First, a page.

I'm working on progressive web app, and I want to implement analytics for Push notifications.

How can I add analytics for push notifications so that I'll be able to track and record how many people clicked on notification and how many people close that notification without clicking on it.

up vote 12 down vote accepted

I've written a small chunk of code to use Google analytics for analytics and it works fairly well.

Dumped notes here: https://gauntface.com/blog/2016/05/01/push-debugging-analytics


The way I've done this is the post mentioned above:

In the service worker I import a javascript file that does the tracking for me, set the analytics ID and then in the appropriate events call the tracking. Look for self.analytics.trackEvent:

importScripts('./scripts/analytics.js');

self.analytics.trackingId = 'UA-77119321-2';

self.addEventListener('push', function(event) {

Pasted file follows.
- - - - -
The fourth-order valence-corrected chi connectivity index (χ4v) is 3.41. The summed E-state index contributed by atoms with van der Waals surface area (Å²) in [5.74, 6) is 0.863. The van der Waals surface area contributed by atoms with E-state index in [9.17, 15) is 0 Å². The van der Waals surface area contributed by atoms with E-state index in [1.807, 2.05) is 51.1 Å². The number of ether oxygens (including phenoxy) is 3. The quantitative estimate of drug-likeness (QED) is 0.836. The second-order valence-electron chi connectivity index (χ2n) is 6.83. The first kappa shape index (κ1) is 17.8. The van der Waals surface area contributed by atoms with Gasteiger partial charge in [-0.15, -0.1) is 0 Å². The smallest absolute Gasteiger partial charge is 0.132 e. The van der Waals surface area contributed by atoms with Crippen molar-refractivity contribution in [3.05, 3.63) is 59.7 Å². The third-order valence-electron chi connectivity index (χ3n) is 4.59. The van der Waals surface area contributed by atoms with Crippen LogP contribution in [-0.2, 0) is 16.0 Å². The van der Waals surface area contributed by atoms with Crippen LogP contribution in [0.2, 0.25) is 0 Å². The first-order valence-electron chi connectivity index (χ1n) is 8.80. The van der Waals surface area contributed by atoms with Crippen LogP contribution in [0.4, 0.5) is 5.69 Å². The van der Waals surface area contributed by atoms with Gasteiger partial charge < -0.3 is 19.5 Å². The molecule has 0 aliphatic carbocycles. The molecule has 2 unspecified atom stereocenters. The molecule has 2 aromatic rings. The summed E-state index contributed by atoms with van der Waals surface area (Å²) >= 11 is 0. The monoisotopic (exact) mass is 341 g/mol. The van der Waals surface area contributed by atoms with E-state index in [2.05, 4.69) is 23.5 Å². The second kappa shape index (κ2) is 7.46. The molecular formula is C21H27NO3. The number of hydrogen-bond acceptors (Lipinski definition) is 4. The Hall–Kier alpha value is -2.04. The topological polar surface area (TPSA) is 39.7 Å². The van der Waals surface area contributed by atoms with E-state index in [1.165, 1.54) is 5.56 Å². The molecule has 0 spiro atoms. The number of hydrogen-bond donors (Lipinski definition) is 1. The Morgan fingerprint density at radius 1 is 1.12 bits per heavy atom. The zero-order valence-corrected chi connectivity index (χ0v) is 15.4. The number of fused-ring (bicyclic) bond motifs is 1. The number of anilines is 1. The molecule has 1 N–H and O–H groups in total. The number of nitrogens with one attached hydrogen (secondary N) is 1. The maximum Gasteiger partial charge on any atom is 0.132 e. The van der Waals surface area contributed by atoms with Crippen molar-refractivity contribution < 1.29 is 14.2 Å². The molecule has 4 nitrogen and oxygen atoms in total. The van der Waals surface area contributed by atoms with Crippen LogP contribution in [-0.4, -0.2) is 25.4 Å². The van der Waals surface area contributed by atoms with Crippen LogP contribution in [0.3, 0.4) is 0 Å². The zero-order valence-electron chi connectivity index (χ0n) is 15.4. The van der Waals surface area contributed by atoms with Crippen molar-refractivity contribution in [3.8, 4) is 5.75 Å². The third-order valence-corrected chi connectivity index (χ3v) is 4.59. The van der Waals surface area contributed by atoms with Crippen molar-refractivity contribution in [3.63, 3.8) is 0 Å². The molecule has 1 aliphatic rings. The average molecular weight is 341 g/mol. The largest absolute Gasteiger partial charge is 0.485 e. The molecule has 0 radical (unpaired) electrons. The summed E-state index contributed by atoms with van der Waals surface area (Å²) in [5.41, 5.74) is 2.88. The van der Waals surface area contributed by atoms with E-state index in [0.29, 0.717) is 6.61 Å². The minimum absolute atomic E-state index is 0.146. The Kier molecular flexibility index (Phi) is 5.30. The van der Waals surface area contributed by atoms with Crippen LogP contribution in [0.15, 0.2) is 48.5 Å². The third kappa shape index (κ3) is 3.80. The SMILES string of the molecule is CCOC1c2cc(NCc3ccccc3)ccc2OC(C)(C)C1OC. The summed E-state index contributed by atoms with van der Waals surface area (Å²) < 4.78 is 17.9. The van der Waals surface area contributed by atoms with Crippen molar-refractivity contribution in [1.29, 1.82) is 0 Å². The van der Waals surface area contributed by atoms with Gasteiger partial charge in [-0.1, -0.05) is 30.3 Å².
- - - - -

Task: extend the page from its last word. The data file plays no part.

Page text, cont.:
let notificationTitle = 'Hello';
  const notificationOptions = {
    body: 'Thanks for sending this push msg.',
    icon: './images/icon-192x192.png',
    tag: 'simple-push-demo-notification'
  };

  // Important to trigger analytics asynchronously with logic
  // to show notification
  event.waitUntil(
    Promise.all([
      self.analytics.trackEvent('push-received'),
      self.registration.showNotification('Hello', notificationOptions)
    ])
  );
});

self.addEventListener('notificationclick', function(event) {
  event.notification.close();

  // Important to trigger analytics asynchronously with logic
  // to do other work (i.e. open window)
  event.waitUntil(
    Promise.all([
      self.analytics.trackEvent('notification-click'),